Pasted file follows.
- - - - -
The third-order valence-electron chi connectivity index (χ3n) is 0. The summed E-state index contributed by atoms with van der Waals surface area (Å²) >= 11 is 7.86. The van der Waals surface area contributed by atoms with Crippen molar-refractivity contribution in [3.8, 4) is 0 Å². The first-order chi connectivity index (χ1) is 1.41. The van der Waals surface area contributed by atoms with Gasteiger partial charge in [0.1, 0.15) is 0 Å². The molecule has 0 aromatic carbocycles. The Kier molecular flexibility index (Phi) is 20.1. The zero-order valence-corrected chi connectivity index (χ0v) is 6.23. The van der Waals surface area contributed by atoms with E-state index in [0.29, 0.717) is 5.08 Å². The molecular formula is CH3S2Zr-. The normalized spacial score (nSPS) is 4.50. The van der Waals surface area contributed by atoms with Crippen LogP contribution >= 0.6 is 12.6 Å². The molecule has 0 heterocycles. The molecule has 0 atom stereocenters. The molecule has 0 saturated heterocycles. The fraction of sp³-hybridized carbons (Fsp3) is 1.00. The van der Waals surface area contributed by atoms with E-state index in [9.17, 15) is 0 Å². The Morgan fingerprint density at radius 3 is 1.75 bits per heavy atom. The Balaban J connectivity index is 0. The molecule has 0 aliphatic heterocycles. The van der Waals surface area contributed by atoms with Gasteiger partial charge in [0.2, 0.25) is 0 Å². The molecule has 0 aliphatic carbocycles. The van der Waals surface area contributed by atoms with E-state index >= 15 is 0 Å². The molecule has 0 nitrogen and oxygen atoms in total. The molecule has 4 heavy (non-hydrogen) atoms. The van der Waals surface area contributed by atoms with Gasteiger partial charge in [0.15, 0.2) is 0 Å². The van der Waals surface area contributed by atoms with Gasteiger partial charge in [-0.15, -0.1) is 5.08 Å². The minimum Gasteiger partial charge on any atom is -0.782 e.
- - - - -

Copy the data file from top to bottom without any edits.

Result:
The third-order valence-electron chi connectivity index (χ3n) is 0. The summed E-state index contributed by atoms with van der Waals surface area (Å²) >= 11 is 7.86. The van der Waals surface area contributed by atoms with Crippen molar-refractivity contribution in [3.8, 4) is 0 Å². The first-order chi connectivity index (χ1) is 1.41. The van der Waals surface area contributed by atoms with Gasteiger partial charge in [0.1, 0.15) is 0 Å². The molecule has 0 aromatic carbocycles. The Kier molecular flexibility index (Phi) is 20.1. The zero-order valence-corrected chi connectivity index (χ0v) is 6.23. The van der Waals surface area contributed by atoms with E-state index in [0.29, 0.717) is 5.08 Å². The molecular formula is CH3S2Zr-. The normalized spacial score (nSPS) is 4.50. The van der Waals surface area contributed by atoms with Crippen LogP contribution >= 0.6 is 12.6 Å². The molecule has 0 heterocycles. The molecule has 0 atom stereocenters. The molecule has 0 saturated heterocycles. The fraction of sp³-hybridized carbons (Fsp3) is 1.00. The van der Waals surface area contributed by atoms with E-state index in [9.17, 15) is 0 Å². The Morgan fingerprint density at radius 3 is 1.75 bits per heavy atom. The Balaban J connectivity index is 0. The molecule has 0 aliphatic heterocycles. The van der Waals surface area contributed by atoms with Gasteiger partial charge in [0.2, 0.25) is 0 Å². The molecule has 0 aliphatic carbocycles. The van der Waals surface area contributed by atoms with E-state index >= 15 is 0 Å². The molecule has 0 nitrogen and oxygen atoms in total. The molecule has 4 heavy (non-hydrogen) atoms. The van der Waals surface area contributed by atoms with Gasteiger partial charge in [0.15, 0.2) is 0 Å². The van der Waals surface area contributed by atoms with Gasteiger partial charge in [-0.15, -0.1) is 5.08 Å². The minimum Gasteiger partial charge on any atom is -0.782 e.